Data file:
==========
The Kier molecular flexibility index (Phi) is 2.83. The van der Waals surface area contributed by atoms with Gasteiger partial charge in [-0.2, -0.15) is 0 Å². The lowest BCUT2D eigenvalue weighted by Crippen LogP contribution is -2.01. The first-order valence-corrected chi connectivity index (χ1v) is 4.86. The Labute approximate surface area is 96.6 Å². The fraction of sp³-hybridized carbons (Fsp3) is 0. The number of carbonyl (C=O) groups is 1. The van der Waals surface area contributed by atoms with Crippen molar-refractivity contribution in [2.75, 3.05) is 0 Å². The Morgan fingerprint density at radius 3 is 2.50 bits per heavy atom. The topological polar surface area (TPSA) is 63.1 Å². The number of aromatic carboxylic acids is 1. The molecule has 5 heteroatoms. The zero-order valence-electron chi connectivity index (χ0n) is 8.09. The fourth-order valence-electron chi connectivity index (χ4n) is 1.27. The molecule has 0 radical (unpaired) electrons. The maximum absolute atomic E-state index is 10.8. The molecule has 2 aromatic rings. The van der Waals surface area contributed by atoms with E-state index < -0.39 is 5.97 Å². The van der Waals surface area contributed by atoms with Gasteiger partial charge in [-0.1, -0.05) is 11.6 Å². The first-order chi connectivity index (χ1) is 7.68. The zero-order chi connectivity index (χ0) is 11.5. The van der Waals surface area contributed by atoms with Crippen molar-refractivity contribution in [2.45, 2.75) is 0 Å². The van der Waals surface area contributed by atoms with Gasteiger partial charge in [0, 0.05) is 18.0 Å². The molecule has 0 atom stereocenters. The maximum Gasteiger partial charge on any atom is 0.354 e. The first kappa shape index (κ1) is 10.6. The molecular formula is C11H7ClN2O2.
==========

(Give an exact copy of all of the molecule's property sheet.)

The Kier molecular flexibility index (Phi) is 2.83. The van der Waals surface area contributed by atoms with Gasteiger partial charge in [-0.2, -0.15) is 0 Å². The lowest BCUT2D eigenvalue weighted by Crippen LogP contribution is -2.01. The first-order valence-corrected chi connectivity index (χ1v) is 4.86. The Labute approximate surface area is 96.6 Å². The fraction of sp³-hybridized carbons (Fsp3) is 0. The number of carbonyl (C=O) groups is 1. The van der Waals surface area contributed by atoms with Crippen molar-refractivity contribution in [2.75, 3.05) is 0 Å². The Morgan fingerprint density at radius 3 is 2.50 bits per heavy atom. The topological polar surface area (TPSA) is 63.1 Å². The number of aromatic carboxylic acids is 1. The molecule has 5 heteroatoms. The zero-order valence-electron chi connectivity index (χ0n) is 8.09. The fourth-order valence-electron chi connectivity index (χ4n) is 1.27. The molecule has 0 radical (unpaired) electrons. The maximum absolute atomic E-state index is 10.8. The molecule has 2 aromatic rings. The van der Waals surface area contributed by atoms with E-state index < -0.39 is 5.97 Å². The van der Waals surface area contributed by atoms with Gasteiger partial charge in [-0.1, -0.05) is 11.6 Å². The first-order chi connectivity index (χ1) is 7.68. The zero-order chi connectivity index (χ0) is 11.5. The van der Waals surface area contributed by atoms with Crippen molar-refractivity contribution in [2.45, 2.75) is 0 Å². The van der Waals surface area contributed by atoms with Gasteiger partial charge in [0, 0.05) is 18.0 Å². The molecule has 0 atom stereocenters. The maximum Gasteiger partial charge on any atom is 0.354 e. The first kappa shape index (κ1) is 10.6. The molecular formula is C11H7ClN2O2.